How to Tell Your Roommate You're Moving Out

Having a roommate can be very convenient, especially if the rent is more than you could afford by yourself. Roommates can provide you with company, help you pay the bills and do half of the chores so you have more time for relaxation. If you have a roommate, chances are that he or she depends on you for the same benefits. For this reason, telling your roommate you're moving out often provokes anxiety. Follow the tips below to make the process as smooth and pain-free as possible.

How To Tell Your Roommate You're Moving Out

1. Tell your roommate as soon as possible.


As soon as you know you will need to move out, inform your roommate so he or she can find someone else to live with if necessary. You should also inform your roommate of your exact move-out date so that he or she can plan to be out of the way.

2. Start the conversation carefully.

The method you should use to approach the subject of moving out depends on the type of relationship you have with your roommate. For example, if you and your roommate are close and speak freely, you can give the news over dinner or in another casual setting. However, if you and your roommate aren't getting along well, it may be better to inform him or her of your plans via email.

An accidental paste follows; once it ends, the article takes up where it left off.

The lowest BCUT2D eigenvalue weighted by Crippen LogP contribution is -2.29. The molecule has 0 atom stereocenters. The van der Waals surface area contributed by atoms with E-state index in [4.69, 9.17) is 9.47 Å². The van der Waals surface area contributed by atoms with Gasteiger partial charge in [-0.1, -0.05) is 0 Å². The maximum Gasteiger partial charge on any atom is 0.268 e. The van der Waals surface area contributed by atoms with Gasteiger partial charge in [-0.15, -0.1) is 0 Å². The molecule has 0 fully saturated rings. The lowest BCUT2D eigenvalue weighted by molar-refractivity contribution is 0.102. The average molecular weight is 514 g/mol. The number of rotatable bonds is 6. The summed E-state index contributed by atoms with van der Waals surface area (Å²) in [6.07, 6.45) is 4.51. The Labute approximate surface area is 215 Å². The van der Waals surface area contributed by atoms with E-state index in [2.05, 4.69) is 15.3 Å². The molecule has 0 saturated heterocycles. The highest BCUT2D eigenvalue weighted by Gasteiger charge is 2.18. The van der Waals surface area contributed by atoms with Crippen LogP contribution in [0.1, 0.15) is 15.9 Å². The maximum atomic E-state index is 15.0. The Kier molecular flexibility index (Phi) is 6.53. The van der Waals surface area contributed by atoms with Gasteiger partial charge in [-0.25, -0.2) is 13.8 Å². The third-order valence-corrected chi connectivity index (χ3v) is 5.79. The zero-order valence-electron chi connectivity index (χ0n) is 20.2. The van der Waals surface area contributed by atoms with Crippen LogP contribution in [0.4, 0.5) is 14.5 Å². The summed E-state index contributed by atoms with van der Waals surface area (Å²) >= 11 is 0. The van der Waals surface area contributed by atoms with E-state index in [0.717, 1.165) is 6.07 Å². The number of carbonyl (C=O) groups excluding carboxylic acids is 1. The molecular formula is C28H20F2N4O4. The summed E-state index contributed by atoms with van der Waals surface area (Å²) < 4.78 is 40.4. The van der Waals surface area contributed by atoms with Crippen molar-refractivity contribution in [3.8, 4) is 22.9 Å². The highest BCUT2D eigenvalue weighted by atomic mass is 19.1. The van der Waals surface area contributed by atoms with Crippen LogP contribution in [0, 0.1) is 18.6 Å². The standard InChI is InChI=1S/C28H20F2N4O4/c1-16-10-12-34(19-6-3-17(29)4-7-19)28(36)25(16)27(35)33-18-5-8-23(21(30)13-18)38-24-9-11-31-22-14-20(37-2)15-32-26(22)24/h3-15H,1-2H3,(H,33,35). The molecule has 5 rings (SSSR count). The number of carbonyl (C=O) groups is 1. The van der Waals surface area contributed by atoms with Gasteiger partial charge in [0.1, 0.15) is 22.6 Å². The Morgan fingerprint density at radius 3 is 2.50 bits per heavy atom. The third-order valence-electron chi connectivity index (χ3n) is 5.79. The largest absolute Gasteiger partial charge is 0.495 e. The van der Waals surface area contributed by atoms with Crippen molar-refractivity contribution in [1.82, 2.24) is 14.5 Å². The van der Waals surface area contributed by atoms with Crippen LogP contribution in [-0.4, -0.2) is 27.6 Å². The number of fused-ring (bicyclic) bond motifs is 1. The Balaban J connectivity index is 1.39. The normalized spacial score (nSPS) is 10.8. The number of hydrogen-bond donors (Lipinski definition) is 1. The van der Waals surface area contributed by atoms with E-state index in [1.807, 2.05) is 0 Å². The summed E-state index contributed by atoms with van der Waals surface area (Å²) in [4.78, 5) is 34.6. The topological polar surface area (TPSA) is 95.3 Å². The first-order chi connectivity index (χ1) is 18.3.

3. Explain your decision.

Your roommate needs to understand why you have decided to leave. Gently and diplomatically explain your decision. If you have decided to move out because of disagreements or conflicts with your roommate, try not to place blame directly on the roommate when giving your explanation. The smoother this conversation goes, the easier it will be to move out.

4. Make your final arrangements.

When you move out, you must make arrangements to pay all of the final bills. Sit down with your roommate and discuss each bill that needs to be paid before you move out. Because your roommate may be taken off guard when you mention that you are leaving, agree to pay half the final bills if you can.

5. Treat your roommate with respect.

Regardless of how you feel about your roommate, try to keep things civil as you make this final separation. In everything that you do, treat your roommate the way you would want him or her to treat you. You never know when you may need to list this roommate as a personal reference, so don't burn the bridge if you don't have to.

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